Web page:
But Hawaiians today still hold on to a lot of their native traditions. The hula dance, for example, was once performed as a religious ritual in honor of chiefs and gods, primarily for Laka, the hula goddess. Repetitive chants (mele) are accompanied by music from ukuleles and instruments made from gourds and coconuts. The men used the hula to display their virility, while the women displayed a more sensual side. The hula was discouraged by the puritanical missionaries and faded from public display for years, but thanks in part to King David Kalakaua, it has experienced a renaissance of sorts and remains an important part of present-day Hawaiian culture.
As any visitor will notice, the sense of family (ohana) is extremely strong on the islands. This sense of ohana also extends to ancestors whom are still revered today. Large families often live together and most social gatherings are dominated by family ties. Luaus, the famous Hawaiian beach parties, are big family affairs as well. This tradition, centered around Kalua pig —cooked in an underground oven—is a popular way for visitors to sample Hawaiian delicacies such as limu (seaweed) and haupia (coconut pudding). With exposure to such bountiful spreads of food, the word ono (delicious) soon creeps into every tourist's vocabulary.
Another tradition that has stood the test of time is lei-giving. Leis were once an integral part of the hula dance as an offering to Laka, but today are bestowed to signify respect, love or welcome. Though flowered leis are the most popular, they can be made from leaves, shells, feathers, animal teeth and seeds as well.
Hawaiians maintain a deep respect for nature, as their ancestors did generations back. Aina symbolizes this respect, which is rooted in ancient Hawaiian religion. Unlike religions that look to the skies for answers, the Hawaiian deities were all land-based, living in the seas, mountains and plants. Though this old religion is no longer adhered to, Hawaiians have maintained their strong connection with nature, which is apparent in their ecological awareness and their local art.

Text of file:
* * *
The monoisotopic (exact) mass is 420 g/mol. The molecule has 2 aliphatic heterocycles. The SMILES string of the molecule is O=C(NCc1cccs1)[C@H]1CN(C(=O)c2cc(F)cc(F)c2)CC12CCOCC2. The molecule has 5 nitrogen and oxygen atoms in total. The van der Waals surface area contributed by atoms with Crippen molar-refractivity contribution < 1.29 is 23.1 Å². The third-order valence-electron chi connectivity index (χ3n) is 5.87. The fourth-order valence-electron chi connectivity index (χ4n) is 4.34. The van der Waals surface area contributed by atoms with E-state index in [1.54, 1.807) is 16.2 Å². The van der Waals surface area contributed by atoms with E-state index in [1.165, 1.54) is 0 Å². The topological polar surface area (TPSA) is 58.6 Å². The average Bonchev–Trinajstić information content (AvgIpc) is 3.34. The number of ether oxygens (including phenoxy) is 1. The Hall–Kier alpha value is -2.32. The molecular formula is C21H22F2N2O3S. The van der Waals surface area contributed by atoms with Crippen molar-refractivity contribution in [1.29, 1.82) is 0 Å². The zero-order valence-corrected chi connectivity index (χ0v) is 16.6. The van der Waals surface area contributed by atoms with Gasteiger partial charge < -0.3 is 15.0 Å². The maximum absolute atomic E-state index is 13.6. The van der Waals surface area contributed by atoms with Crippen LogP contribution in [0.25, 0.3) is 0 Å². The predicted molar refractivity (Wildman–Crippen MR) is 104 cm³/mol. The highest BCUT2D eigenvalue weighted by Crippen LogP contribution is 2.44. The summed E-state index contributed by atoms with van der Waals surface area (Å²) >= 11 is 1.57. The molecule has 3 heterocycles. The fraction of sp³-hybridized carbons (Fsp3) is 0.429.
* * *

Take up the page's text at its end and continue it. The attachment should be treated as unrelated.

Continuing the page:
Though technically American citizens, Hawaiians still view themselves as separate from mainlanders and treasure their traditional culture with pride. More and more islanders are learning the Hawaiian language and studying their islands' rich history in order to guarantee its survival well into the future.
Due to their isolation in the middle of the Pacific, the Hawaiian Islands were not settled until expert seamen from Polynesia, using their indigenous astronomical and marine knowledge, arrived as early as 700 BC. The first settlers arrived from the Marquesas Islands and then about eighteen centuries later, a group from the Society Islands (Tahiti) settled here as well.
Pre-European Hawaiian society existed without writing, relying on the oral tradition passed down through kahunas to maintain their cultural traditions. Their society was made up of small kingdoms with highly-stratified caste systems. Below the king, his chief minister and high priest were the chiefs (ali'i), whose power was based on ancestral lineage. Next on the chain—though often just as important for society—were the kahunas, who were holy men responsible for administering medicine and casting spells. The majority of the islanders though were common people (makaainana) that fought in the chiefs' armies, paid royal taxes (just like the rest of us) and worked on civic projects, such as building fishpond walls. At the bottom of the totem pole were the slaves (kauwa) who were treated as outcasts.
Tribal culture was based on the kapu system, a strict set of rules that maintained social order and made sure each caste followed ascribed rules. Kneeling in the presence of high-ranking officials was one such rule; breaking any of these sacred "taboos" resulted in harsh punishment or death. Religious life was centered around the local temples (heiau) which were dedicated to the four Gods that symbolized the universal forces: Lone, Kane, Kanaloa and Ku. The ali'i and kahuna performed ceremonies—which sometimes included human sacrifice—while families worshipped their own gods (aumakua).